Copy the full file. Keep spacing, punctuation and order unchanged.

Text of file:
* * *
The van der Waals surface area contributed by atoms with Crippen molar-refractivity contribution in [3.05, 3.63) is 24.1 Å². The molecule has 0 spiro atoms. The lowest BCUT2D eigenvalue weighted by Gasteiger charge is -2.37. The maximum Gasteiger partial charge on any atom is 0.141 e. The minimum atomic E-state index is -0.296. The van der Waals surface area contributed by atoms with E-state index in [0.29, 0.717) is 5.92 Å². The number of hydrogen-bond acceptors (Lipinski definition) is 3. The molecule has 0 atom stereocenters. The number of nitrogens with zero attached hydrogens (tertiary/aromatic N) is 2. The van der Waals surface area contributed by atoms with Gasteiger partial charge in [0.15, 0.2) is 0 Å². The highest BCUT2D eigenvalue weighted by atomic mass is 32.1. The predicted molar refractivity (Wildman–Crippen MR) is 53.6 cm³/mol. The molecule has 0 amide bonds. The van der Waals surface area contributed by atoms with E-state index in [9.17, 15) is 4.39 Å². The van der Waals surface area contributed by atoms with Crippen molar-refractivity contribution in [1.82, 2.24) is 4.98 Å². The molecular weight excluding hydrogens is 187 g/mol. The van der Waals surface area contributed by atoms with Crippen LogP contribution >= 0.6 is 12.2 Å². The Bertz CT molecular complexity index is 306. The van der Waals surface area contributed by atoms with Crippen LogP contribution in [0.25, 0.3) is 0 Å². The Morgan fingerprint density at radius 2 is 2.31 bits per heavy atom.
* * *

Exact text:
The van der Waals surface area contributed by atoms with Crippen molar-refractivity contribution in [3.05, 3.63) is 24.1 Å². The molecule has 0 spiro atoms. The lowest BCUT2D eigenvalue weighted by Gasteiger charge is -2.37. The maximum Gasteiger partial charge on any atom is 0.141 e. The minimum atomic E-state index is -0.296. The van der Waals surface area contributed by atoms with E-state index in [0.29, 0.717) is 5.92 Å². The number of hydrogen-bond acceptors (Lipinski definition) is 3. The molecule has 0 atom stereocenters. The number of nitrogens with zero attached hydrogens (tertiary/aromatic N) is 2. The van der Waals surface area contributed by atoms with Gasteiger partial charge in [0.15, 0.2) is 0 Å². The highest BCUT2D eigenvalue weighted by atomic mass is 32.1. The predicted molar refractivity (Wildman–Crippen MR) is 53.6 cm³/mol. The molecule has 0 amide bonds. The van der Waals surface area contributed by atoms with E-state index in [9.17, 15) is 4.39 Å². The van der Waals surface area contributed by atoms with Crippen molar-refractivity contribution in [1.82, 2.24) is 4.98 Å². The molecular weight excluding hydrogens is 187 g/mol. The van der Waals surface area contributed by atoms with Crippen LogP contribution >= 0.6 is 12.2 Å². The Bertz CT molecular complexity index is 306. The van der Waals surface area contributed by atoms with Crippen LogP contribution in [0.25, 0.3) is 0 Å². The Morgan fingerprint density at radius 2 is 2.31 bits per heavy atom.